The birth agonies of big data
Big data describes the tornadic, complex messy and overwhelming torrent of today’s digital data
Imagine a post-apocalyptic future in which marketing is ruled by a Thunderdome of data-savvy thieves, mathematicians and homebound analysts. Mordantly obscure algorithms rule the day. Creative directors are used as wheel chocks on the boat trailers of data tamers.
Gradually, but subtly and inexorably there is a decline of marketing creativity, instinct and fun.
Next, imagine marketing's new Golden Age, with big data as the brand jigsaw's missing piece. Imagine the integration of lumping and splitting. Imagine the workday becoming a synaptic firefight of left- and right-brain creativity interpretation and invention.
Whether big data will be regretted for its corrosive effect on the marketing ideal or celebrated for its contribution to it is just one of the data narratives that will play out in our lifetimes.
Big data describes the tornadic, complex messy and overwhelming torrent of today's digital data. Even as we speak, the teeming worm ball of data continues to grow in ways that are difficult for man — and increasingly for machines — to comprehend.
The stuff is solid rock. What are some of the birth agonies of big data? The answer for marketing, in a kind of trivalent nutshell, is: one, functional overload; two, creative schism; and three, cultural conflicted-ness.
The sheer volume of data generated, stored and consumed in the world is bumping up against comprehension. As McKinsey reported, MGI estimates that enterprises globally stored more than 7 exabytes (billion gigabytes) of new data in 2010, while consumers stored more than 6 exabytes. (One exabyte is the equivalent of more than 4,000 times the information stored in the U.S. Library of Congress.)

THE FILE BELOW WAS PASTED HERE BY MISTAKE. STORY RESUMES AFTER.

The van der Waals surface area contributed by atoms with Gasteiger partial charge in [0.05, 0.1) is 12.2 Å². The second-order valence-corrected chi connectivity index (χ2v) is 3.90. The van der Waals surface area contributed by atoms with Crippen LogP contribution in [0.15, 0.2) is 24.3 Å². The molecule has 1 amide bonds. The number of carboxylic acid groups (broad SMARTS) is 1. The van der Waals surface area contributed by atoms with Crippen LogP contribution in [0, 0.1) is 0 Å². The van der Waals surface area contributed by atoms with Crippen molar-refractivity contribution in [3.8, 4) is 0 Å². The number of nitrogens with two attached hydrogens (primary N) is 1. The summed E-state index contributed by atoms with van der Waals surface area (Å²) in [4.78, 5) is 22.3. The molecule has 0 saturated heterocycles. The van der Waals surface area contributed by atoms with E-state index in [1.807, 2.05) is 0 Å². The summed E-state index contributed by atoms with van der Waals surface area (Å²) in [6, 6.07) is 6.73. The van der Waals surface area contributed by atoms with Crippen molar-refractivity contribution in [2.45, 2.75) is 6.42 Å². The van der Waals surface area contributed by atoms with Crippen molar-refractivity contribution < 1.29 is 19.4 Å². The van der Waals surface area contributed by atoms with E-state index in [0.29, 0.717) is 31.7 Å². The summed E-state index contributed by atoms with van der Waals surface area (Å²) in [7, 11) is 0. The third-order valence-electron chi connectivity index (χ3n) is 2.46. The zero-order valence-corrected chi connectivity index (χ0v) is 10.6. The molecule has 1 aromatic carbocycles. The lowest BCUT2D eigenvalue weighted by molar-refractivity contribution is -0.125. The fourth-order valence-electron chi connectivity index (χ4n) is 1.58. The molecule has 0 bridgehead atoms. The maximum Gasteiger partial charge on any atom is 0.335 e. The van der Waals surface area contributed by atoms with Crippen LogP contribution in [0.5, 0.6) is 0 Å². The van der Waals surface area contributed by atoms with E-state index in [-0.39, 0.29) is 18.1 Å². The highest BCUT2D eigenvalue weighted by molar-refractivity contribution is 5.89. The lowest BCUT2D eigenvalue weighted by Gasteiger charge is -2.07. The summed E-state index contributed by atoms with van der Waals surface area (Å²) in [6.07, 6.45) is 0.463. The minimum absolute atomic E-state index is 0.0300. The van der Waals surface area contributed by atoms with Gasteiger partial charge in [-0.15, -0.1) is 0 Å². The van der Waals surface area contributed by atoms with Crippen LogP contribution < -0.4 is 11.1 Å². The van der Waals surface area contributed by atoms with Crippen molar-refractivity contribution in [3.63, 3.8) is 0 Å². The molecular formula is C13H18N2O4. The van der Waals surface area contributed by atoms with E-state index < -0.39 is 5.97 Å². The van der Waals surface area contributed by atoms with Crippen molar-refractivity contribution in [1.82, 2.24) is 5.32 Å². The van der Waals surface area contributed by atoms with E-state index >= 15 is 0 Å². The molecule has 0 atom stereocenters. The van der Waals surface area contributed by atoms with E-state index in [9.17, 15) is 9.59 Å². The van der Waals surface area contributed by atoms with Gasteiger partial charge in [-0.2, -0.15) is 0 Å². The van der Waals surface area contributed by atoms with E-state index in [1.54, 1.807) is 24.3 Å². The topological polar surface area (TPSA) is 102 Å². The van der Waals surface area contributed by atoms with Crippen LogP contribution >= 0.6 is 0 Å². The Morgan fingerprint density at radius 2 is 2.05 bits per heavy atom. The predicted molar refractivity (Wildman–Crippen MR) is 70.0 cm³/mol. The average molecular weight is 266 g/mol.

We are generating so much data it's physically impossible to capture it all. Health care providers, for example, discard 90% of the data that they generate; for example, almost all real time video feeds created during surgery.
For our clients, death by analytics means nothing more than information anarchy and the struggle to tame, funnel and shape it. All companies will need to explore how to do the same if they are to compete.
Big data is also leading to one of the great and terrible fissures in modern marketing: the belief that one can work in big data or big creative but not both.
The quants will go to digital and the storytellers to brand. Big data is seen as solid rock and arcane, while creativity is subjective ephemera. But it's really a false choice. We need to get much more comfortable creating and interpreting stories out of digital data and seeing that big data is the behavioral storyteller and our ticket to unexpected connections only machines can see, while creativity is still what makes an operant limbic system shake a leg or cry a tear.
As Princeton psychology professor and Nobel laureate Daniel Kahneman said, “Signs of emotional arousal are salient in the reactions to many events — and especially to decisions — so the conceptual separation between emotion and pure cognition seems likely to crumble.” Fusion, not fission.
As Pico Iyer said in The Joy of Quiet, “The central paradox of the machines that have made our lives so much brighter, quicker, longer and healthier is that they cannot teach us how to make the best use of them; the information revolution came without an instruction manual. All the data in the world cannot teach us how to sift through data.”
He also reminded us that it was Pascal who said all of man's problems come from his inability to sit quietly in a room alone.
In spite of the bombardment of data and the extroversion of so much personal data online, we are culturally recoiling from so much screen time and retreating to Internet Sabbaths, tai chi, yoga, Crossfit, Netflix and undistracted mindfulness.
Perhaps the fundamental challenge for individuals and for the companies who will need to reckon with big data in order to compete will be separating what's merely new from what's essential and then challenging the plasticity of the marketing brain.
Societies always tend to evaluate new developments in light of what they know. Cars were called “horseless carriages.” Could we be falling into the same trap with the new data capabilities, i.e. force-fitting our new data capabilities into existing marketing paradigms?
Big data, properly disciplined and focused with strategic insights, could lead to the next creative revolution or a message so relevant, and personal, it will lead to ideas that don't communicate with mass audiences, but actually emanate from the very people we're talking to.
John Mullin, is VP of strategy at Javelin.